Pinnacle EMS Quick Take: Does ALS really matter?
Advanced life support measures exist on a spectrum, shifting the definition of ALS vs BLS
ORLANDO, Fla. — The traditional definition of ALS is based on procedures, but over time, many of those procedures become available to basic life support providers and, in some cases, to lay people. Ed Racht, MD, asked “Does ALS really matter?” in a thought-provoking session for the EMS leaders and paramedic chiefs attending the Pinnacle EMS conference.
Racht, chief medical officer for AMR, challenged attendees to think differently about old assumptions and the meaning of ALS and BLS.
Memorable quotes on the effectiveness of ALS
Here are some memorable quotes from Racht’s presentation:
“We have got to solve some of these evolving [EMS] issues and we want to be part of driving that change.”
“There are massive things on the horizon [for EMS]. We just don’t know what they are.”
“We’ve evolved advanced life support to be the tip of the spear in large part because of the word ‘advanced.’”
“Advanced isn’t gone [from patient care]. It has just shifted.”
“It’s so important for us to study the things applicable to our world. We need to look at what EMS is doing and evolve it ourselves based on the science.”
“To say that ALS doesn’t matter is false. ‘Advanced’ interventions can and do make a difference in patient outcomes.”
Top takeaways on the provision of life support
Advanced life support, as a collection of interventions provided to patients that exist on a continuum, has shifted the differentiation of advanced versus basic. Here are four takeaways from Racht’s presentation.
1. The answer to “Does ALS matter?” impacts many things
The provision of ALS impacts all facets of emergency medical services. Racht described the wide-ranging implications of ALS, including
Patient outcome system design
Initial and continuing education
Credentialing of EMS providers
Cost of equipment, medications and other disposables
Workforce availability, specifically paramedics
Downstream influence on ongoing patient care and costs
Status and competition
“These are good reasons to discuss ALS, BLS and something in between for patient care in the out-of-hospital setting,” Racht said.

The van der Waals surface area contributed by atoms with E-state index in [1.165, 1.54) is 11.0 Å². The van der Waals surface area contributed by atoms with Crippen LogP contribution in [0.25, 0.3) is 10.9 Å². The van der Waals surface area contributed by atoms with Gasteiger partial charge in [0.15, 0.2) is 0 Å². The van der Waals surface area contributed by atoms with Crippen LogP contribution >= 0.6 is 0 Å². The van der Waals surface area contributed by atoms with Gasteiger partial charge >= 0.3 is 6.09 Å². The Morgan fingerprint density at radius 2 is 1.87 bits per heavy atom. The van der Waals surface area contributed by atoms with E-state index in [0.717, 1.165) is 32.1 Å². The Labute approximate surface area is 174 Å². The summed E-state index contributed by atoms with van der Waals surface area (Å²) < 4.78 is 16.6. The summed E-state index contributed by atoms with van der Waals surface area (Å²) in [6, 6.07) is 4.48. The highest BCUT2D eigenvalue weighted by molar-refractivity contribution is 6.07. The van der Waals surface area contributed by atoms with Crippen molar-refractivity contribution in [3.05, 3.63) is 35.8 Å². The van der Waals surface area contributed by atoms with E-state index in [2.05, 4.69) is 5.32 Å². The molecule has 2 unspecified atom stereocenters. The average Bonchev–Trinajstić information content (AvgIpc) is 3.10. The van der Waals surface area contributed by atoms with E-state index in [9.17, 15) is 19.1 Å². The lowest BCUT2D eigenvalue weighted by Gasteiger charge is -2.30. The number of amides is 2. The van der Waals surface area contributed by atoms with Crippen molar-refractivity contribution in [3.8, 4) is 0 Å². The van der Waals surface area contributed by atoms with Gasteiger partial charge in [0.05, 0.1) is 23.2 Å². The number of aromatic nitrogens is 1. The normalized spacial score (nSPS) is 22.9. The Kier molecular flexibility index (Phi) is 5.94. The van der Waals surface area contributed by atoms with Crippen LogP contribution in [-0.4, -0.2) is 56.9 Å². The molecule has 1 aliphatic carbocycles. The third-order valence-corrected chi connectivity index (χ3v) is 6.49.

2. ALS is ingrained in our culture
Racht reminded attendees that EMS is in a state of remarkable, continuous and rapid change. “The old days of ALS were driven by interesting things,” Racht said. “‘Emergency!’ helped drive the impression of what EMS is.” The opening credits of the program showed multiple ALS procedures.
In 1990, Racht and Jay Fitch wrote an Annals of Emergency Medicine editorial calling for ALS to be the standard in every community. Part of their argument was that the provision of ALS was only a few dollars more expensive than BLS care.
3. The question begets more questions
The question, “Does ALS really matter?” is not easily answered. The starting point is agreeing on a definition of advanced life support. Racht shared a definition for ALS that included “defibrillation, airway management and use of drugs and medications,” many of which BLS providers are trained and authorized to provide.
Patients need life support on a continuum. Racht explored transferring what were once advanced procedures to BLS providers, as well as how some interventions, like naloxone for an overdose or epinephrine for anaphylaxis, have become available to lay people. He noted what matters most to patient outcomes is getting the life support they need from the right person, at the right time, in the right place.
4. EMS is in a state of continuous, rapid change
Research, reimbursement, recruitment and provider retention, and the changing healthcare needs of an aging population are having a tremendous impact on EMS. As highlighted by the announcement of ET3, the EMS Agenda 2050 and the EMS Trend Report, EMS is in a state of continuous rapid change.
“As we sort out the difference between ALS and BLS, there are implications for our profession,” Racht said.
The shift in advanced to basic is likely to continue. Racht concluded his presentation by noting how some patient care practices, like blood administration, antibiotic administration and CT imaging for stroke, have shifted from in-hospital care to out-of-hospital care in recent years.
Learn more about ALS, BLS and patient outcomes
To learn more about the importance of ALS, BLS and patient outcomes, read the articles in the Fitch & Associates Leadership Edge column on EMS1, as well as these articles: